Tips for networking effectively

Sandra Price



Networking is possibly the most effective and least expensive marketing method you can use to build your business, especially if you do business in your local area.

Many business owners don’t like to network or haven’t found it to be effective. That’s probably because they don’t know how to do it or they had unrealistic expectations about the timing of results.

Here are some tips to get you started:

Have goals

What are you trying to achieve, what do you have to offer? When you have clear answers to these questions, it will be easier to focus on making quality connections and stay on track with your goals.

Have a pitch/story

Use your elevator pitch as a platform and modify for your audience to engage and interest them when you first meet.

Make a positive impression

People want to work with positive genuine people, having an upbeat attitude and response will increase your chances of creating a lasting impression. Dress suitably for the occasion.

Be prepared

Bring plenty of business cards, but only give them to people who show a real interest in what you do. Brochures or printed postcards can also be effective and most importantly take a business card from anyone you speak with.

Focus on quality, not quantity

Instead of focusing on making as many connections as possible with other people, focus on the quality of those connections. Is there a great chance for a mutual benefit? If not, move on. If there is, try to find a way you can help the other person succeed with their own goals.

Be interested

The best way to make friends and to network is to become interested in others. Seek first to understand, then to be understood. People will be more likely to trust you because they’ll know it’s not all about you. Ask questions and listen, don’t just launch into what you do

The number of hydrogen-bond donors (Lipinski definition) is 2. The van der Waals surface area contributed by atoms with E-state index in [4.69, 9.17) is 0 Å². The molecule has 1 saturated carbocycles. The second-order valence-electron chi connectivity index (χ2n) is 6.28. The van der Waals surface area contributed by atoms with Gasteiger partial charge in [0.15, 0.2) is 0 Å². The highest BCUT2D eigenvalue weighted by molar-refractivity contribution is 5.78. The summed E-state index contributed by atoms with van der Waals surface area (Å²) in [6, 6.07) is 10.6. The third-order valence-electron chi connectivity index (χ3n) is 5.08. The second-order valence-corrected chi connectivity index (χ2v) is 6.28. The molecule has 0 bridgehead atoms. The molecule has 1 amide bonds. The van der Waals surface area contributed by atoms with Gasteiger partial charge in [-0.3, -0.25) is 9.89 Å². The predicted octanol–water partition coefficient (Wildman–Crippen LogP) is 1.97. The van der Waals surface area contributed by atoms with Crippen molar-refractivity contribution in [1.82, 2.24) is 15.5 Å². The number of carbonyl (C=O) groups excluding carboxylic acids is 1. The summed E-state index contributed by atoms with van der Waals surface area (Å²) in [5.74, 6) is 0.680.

– Ask the person what they do and then ask for a business card.

– Ask open ended questions that will help you get to know them better and see how you can help them

– Ask them who is there ideal client?

Ascertain their needs; hint at solutions that you could provide or other contacts you know that could be valuable to them also.

Work the room

Don’t get stuck talking to one person or with people you know, meet and mingle.

Take aways

Write down important takeaways from your conversation or other things that will help you to remember them on the back of their business card. If you discover you are networking with someone that you feel you can do business with set up a coffee appointment and move onto another person at the networking event.

Develop relationships

Networking is not about selling, but rather developing relationships that can lead to sales or referrals. The idea is to get to know people and allow them to get to know you. People do business with those they know and trust and it can take time to build up that knowledge and trust.

Choose the right function

Not every group of people will be right for you. Choose groups where people congregate who share your interests and/or are potential clients. Chambers of Commerce, men’s and women’s organizations, networking groups, special interest groups, and associations are all potential choices.

Sit with people you don’t know.

Many events have walk-around networking followed by a sit-down meeting of some sort. During the walk-around, do talk to people you have met before to enhance your relationship, but sit with people you don’t know in order to widen your network and meet potential customers. Here too, ask questions and listen.

Talk to people who are standing alone

People attend networking events to meet others. If someone is standing alone, that’s the perfect opportunity to make a new contact. You might want to start the conversation by saying, “May I join you?”

Give to receive

Focus on what you can do for others, not what they can do for you. Perhaps you know someone who could use your prospects services. If you do, make the referral.

Follow up

Following up is the most important part of the networking process. If you have agreed to email a new contact information, be sure to do it within twenty-four hours of meeting them. If appropriate, send an article or some kind of information that they might find helpful. Set up a coffee meeting etc. Do not add them to your mailing list without their permission.

Networking is a process, not a one-off event. Take the time to develop relationships with people who interest you. Be proactive and invite someone to a one-to-one meeting so you can get to know them.

Remember that most business owners and are also looking for connections. Be bold and take the plunge, the more you do it the easier it becomes.

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